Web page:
2019 New York Yankees Depth Chart
There is not much competition left in the American League beyond the talents of the Yankees and Red Sox. These two have exchanged blows in the AL East, causing one to start the post-season away from home. A steady mix of come-to-fruition prospects and veteran fill-ins marks for the design of the Yankee’s lineups and rotations. In the past, the team has relied on its large payroll to acquire the major pillars within the organization. Aside from a few key player signings, the team has not had to look much past their farm system and the strong stance of the management team that set-up the organization for success with player trades over the past few seasons. This is a team that signed Aroldis Chapman to a lucrative contract, was able to unload his salary to the Cubs in favor of the league’s best short stop prospect in Gleyber Torres and bring Chapman back for less money the following season. Internal clicking is what makes this organization go around.
|Catcher||Gary Sanchez||Kyle Higashioka|
|1st Base||Luke Voit|
|2nd Base||DJ LeMahieu||Tyler Wade|
|Shortstop||Gleyber Torres||Their Estrada|
|3rd Base||Gio Urshela||Miguel Andujar|
|Left Field||Giancarlo Stanton|
|Center Field||Aaron Hicks||Mike Tauchman|
|Right Field||Aaron Judge|
|Designated Hitter||Clint Frazier|
A busy trade deadline helped the team bolster a strong starting rotation. Bringing in two veteran arms to challenge their younger talents marks for a promising move for the organization. J.A. Happ has had a year of revitalization, playing winner in 16 contests and only posting 6 losses. His 173 strikeouts have him on pace for a career year in that department. Nabbing Lance Lynn from the Twins was a second move that creates a 6-man starting rotation. This build helps prepare the team for the post-season and afford guys like C.C. Sabathia the necessary time off between starts. Luis Severino has been magical for the organization. His 17 wins are the best amongst starters and at only 25 years of age, the Yankees finally have their ace in their back pocket. Severino has already surpassed the 200-strikeout mark and a 3.52 ERA is manageable for his offense to challenge. The set-up and relief team also continue the consistency through and through. Bringing back Chapman created a two-headed attack in the 8th and 9th innings. Dellin Betances now plays owner to the 8th with Chapman coming on in the 9th. Betances owns a 2.56 ERA, with Chapman playing host to a 2.11 ERA. A majority of the relief arms fall under the 4.00 ERA mark, which is promising for support and shutting down the opponent at key points of the contest.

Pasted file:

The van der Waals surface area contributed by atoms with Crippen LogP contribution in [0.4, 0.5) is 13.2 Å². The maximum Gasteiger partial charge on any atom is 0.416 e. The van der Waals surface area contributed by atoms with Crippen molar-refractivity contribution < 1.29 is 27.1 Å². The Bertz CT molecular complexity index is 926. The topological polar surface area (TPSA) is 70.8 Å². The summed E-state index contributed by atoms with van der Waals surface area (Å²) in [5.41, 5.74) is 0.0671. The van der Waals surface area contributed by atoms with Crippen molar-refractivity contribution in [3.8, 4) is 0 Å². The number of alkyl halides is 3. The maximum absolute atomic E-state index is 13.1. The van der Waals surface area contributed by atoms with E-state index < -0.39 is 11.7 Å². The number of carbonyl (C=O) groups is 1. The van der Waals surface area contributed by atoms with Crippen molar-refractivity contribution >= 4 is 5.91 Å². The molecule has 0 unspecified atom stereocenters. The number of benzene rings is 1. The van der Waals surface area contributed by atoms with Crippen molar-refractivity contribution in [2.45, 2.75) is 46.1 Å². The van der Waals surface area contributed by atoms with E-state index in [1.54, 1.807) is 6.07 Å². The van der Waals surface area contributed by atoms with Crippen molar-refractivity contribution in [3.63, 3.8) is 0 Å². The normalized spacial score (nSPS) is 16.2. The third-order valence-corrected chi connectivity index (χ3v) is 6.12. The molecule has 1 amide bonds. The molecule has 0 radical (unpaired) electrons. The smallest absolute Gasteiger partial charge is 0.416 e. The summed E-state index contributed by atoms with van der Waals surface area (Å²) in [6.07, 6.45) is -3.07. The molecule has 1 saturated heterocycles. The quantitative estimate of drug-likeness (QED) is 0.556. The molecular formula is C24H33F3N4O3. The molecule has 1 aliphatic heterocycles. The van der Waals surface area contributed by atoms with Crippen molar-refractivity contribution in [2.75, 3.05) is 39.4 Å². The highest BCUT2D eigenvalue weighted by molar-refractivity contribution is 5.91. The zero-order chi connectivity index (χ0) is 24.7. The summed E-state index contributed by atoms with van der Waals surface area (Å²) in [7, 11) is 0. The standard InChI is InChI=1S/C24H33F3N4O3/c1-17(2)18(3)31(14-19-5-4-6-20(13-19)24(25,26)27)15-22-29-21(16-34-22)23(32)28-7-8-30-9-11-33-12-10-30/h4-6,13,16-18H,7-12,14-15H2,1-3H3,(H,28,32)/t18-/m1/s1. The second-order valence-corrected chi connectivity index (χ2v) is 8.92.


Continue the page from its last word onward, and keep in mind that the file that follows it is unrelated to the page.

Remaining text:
When looking back at Yankee lineups of old, it is hard to find an infield that is built solely around homegrown talent. Although the team acquired Gleyber Torres from the Cubs, he spent a couple of years within the farm system to foster his improvement at his position. Favoring a heavy workload early in 2018, Torres did find himself up against the odds with minor injury concerns. His bounceback to a .277 batting average and tallying 23 home runs to match his 70 RBIs has the prospect carving out consistency at his position. Miguel Andjuar is the rookie 3rd base man that has increased his prevalence within this roster. He is batting just under .300 and his home run and RBI production has him just ahead of Torres. Didi Gregorius continues to offer relief across the infield. His production is never wavering, offering a consistent, veteran talent the team can lean on. Greg Bird continues to work his way back into the infield discussion. Bird has battled injuries, but his strong output levels have him increasing his role within this offense. Gary Sanchez is still patiently awaiting a return to the lineup following injury rehab. When this tier of offense and defense is at full strength, there is little competition for league best discussions.
The Yankees made the biggest splash this off-season when they signed Giancarlo Stanton to the richest contract in major league baseball history. Stanton currently holds the team lead in home runs at 33, with a bevy of players coming behind in the 20s range. His 86 RBIs are also good for best on the team, an offensive output that is not easily matched by opposing arm talents. Aaron Judge has had a minor falloff this season. His numbers are shadowed by injury, which begs to reason why his home runs and RBI totals are trending lower this season. Judge has rebounded nicely from injuries, which is a promising sign for his longevity within the organization. Aaron Hicks and Brett Gardner continue to be the team’s top utility choices in the outfield. Both players have proven day-to-day consistencies that are worthy of a starting spot, so having options at this tier creates sound match-ups for the team.
The infield remains consistent with its starters. Torres, Andujar, and Gregorius occupy everyday roles, with variations of Bird, Judge, and Neil Walker at first base. Judge and Stanton are firmly planted in the outfield, seeing a timeshare between Gardner and Hicks for the third starting role. The batting order is a constant influx of power and production, so slotting their talents occurs on a match-up clip.